Subcommittee debates places to store boats

 

Subcommittee debates places to store boats

 

Date: June 26, 2013
by: Kurt Schultheis | Managing Editor

 
 

 

Although Longboat Key is a boating community, a subcommittee formed to investigate boat-and-trailer parking on the Key believes it’s also a premier community that shouldn’t allow residents to park their boats in front yards.

At the first meeting of the Planning and Zoning Board’s boat and trailer subcommittee Thursday, June 20, members debated how to make changes to the town code without singling out certain communities that don’t have waterfront access or a place to store boats.

Currently, residents can park a boat or trailer in an open space outside a Key home as long as it’s in a designated parking space. But what constitutes a parking space isn’t clarified in the code, and trailers and/or boats can sit in a front lawn. The code also doesn’t mandate how many boats or trailers can be parked on a resident’s property.

Under the town code, boats can legally sit in driveways, yards or side yards.

Residents of Country Club Shores and Longbeach Village recently debated the issue of boat trailer parking enforcement. Country Club Shores residents, who let their deeds and covenant restrictions lapse years ago, want the town to ban trailers and boats from being parked in driveways, while Longbeach Village residents say a ban on boat and trailer parking in a historic boating community with many lots that don’t have water access would be ludicrous.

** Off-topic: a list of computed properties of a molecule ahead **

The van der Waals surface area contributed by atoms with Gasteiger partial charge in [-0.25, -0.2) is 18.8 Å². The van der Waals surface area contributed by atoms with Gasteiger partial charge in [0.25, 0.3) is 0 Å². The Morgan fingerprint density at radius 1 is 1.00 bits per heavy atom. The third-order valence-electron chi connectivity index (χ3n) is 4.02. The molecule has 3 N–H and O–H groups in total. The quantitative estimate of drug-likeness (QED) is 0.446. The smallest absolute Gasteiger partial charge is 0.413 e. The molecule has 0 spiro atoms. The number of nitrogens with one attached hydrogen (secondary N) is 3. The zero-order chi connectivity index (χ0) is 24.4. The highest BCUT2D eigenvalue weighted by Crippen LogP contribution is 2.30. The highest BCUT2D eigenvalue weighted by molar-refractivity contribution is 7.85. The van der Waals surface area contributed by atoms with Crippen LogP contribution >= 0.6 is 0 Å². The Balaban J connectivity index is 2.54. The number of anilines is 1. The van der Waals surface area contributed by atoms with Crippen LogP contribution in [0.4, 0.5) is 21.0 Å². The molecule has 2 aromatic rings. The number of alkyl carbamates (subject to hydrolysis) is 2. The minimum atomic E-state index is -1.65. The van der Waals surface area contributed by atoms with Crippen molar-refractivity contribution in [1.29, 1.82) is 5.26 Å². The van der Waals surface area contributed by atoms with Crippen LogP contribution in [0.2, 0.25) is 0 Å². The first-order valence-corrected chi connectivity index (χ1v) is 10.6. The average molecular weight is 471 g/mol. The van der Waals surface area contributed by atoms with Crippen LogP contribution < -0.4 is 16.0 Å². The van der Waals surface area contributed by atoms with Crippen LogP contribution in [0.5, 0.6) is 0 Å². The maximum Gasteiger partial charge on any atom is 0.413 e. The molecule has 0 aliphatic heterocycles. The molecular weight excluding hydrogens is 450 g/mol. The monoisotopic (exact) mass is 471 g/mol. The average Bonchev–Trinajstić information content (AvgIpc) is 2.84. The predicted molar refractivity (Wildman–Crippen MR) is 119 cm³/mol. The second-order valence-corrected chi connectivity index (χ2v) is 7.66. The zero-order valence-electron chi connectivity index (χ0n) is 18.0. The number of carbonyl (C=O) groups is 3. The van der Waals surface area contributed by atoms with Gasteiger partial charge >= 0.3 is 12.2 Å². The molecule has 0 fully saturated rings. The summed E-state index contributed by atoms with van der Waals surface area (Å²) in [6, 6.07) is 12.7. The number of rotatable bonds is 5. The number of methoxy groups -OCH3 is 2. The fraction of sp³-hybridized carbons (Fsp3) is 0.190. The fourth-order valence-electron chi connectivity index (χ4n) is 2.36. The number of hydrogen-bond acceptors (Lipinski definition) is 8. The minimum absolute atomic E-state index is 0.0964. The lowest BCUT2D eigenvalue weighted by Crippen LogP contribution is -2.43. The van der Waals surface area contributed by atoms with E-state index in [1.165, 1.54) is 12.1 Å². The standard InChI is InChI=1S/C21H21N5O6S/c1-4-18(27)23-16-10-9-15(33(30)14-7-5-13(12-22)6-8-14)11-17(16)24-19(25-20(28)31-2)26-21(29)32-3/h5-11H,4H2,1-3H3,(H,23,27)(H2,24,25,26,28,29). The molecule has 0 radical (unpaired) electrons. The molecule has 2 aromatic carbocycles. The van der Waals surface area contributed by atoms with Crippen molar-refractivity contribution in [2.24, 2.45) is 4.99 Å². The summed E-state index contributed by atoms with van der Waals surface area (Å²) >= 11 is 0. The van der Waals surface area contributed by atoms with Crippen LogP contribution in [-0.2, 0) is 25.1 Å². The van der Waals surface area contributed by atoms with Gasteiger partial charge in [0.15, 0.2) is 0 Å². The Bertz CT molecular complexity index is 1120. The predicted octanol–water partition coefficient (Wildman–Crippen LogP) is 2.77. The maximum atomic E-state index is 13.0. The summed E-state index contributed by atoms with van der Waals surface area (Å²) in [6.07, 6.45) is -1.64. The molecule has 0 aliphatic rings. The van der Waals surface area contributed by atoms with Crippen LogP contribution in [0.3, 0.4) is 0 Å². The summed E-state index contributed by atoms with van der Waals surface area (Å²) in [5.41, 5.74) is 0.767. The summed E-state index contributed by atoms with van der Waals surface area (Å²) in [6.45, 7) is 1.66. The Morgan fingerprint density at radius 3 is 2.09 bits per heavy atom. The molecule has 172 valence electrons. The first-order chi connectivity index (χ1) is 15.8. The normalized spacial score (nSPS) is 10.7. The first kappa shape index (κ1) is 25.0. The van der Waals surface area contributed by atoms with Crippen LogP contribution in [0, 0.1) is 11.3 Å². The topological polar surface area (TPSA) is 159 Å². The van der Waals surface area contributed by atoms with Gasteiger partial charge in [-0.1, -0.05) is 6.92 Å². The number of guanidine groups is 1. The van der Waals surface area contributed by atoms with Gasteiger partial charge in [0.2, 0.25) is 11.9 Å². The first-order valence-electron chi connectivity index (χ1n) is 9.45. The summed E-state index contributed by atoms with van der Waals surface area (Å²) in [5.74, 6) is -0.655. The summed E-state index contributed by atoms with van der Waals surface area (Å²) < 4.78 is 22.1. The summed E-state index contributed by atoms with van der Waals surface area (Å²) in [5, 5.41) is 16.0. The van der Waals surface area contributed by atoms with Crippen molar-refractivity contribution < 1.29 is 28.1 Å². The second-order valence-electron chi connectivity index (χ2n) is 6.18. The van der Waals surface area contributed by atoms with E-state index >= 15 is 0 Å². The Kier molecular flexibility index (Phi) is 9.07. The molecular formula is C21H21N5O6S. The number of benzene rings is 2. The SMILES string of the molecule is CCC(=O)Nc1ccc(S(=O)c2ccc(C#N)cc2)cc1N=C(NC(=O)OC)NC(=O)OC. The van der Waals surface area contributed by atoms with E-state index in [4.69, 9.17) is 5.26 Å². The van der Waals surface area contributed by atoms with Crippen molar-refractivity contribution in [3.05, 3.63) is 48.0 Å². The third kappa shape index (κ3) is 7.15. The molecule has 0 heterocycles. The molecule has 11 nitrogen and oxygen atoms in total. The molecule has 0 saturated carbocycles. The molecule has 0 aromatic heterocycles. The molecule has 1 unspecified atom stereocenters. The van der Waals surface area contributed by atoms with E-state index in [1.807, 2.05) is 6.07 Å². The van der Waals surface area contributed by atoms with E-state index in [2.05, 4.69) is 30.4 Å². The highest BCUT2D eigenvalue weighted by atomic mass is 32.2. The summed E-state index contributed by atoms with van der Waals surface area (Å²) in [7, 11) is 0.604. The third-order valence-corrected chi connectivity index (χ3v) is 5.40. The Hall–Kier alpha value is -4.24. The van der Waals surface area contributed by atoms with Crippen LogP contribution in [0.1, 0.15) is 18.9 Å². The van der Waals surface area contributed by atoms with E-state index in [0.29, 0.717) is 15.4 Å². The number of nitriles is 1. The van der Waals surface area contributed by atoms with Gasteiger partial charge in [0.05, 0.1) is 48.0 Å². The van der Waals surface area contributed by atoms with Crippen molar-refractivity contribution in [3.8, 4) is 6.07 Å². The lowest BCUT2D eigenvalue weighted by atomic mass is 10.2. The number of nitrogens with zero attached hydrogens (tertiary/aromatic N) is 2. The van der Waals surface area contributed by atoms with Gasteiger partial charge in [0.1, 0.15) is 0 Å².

The debate led the planning board to allow both Country Club Shores and Village residents be a part of the discussion.

Planning, Zoning and Building Director Robin Meyer urged subcommittee members to focus on changes that affect the whole Key.

“We don’t want to single certain neighborhoods out,” Meyer said. “And I don’t want my code-enforcement officer walking around with a map trying to figure out who is in compliance and who is not.”

There was much back-and-forth debate, after Commissioner Phill Younger produced data showing where the boats are visible. The data revealed that boats and trailers are heavily located in the Village, Sleepy Lagoon and the St. Judes Drive and surrounding-streets area.

Once the subcommittee determined that, for the most part, there are not a lot of complaints about boat-and-trailer parking, the subcommittee came up with something with which they could all agree.

“We have isolated issues on this Key but not a huge problem,” said Longbeach Village Association President and subcommittee member Michael Drake. “But I think we can all agree we don’t want to see boats and trailers in front yards.”

The subcommittee directed town staff to return next month with language it can review that would state that boat-and-trailer parking is not allowed from the front facade of a residence all the way to the street. The language will also state that those with corner lots can’t park their boats and trailers on side yards that also have access to the street. Language will also differentiate between those who have waterfront access.

The subcommittee also wants boats and trailers parked in side yards to be screened so they are not as visible from the road.

Staff is also suggesting that storage pods be allowed to remain parked in front of a residence for no more than five days.

Contact Kurt Schultheis at kschultheis@yourobserver.com.

 

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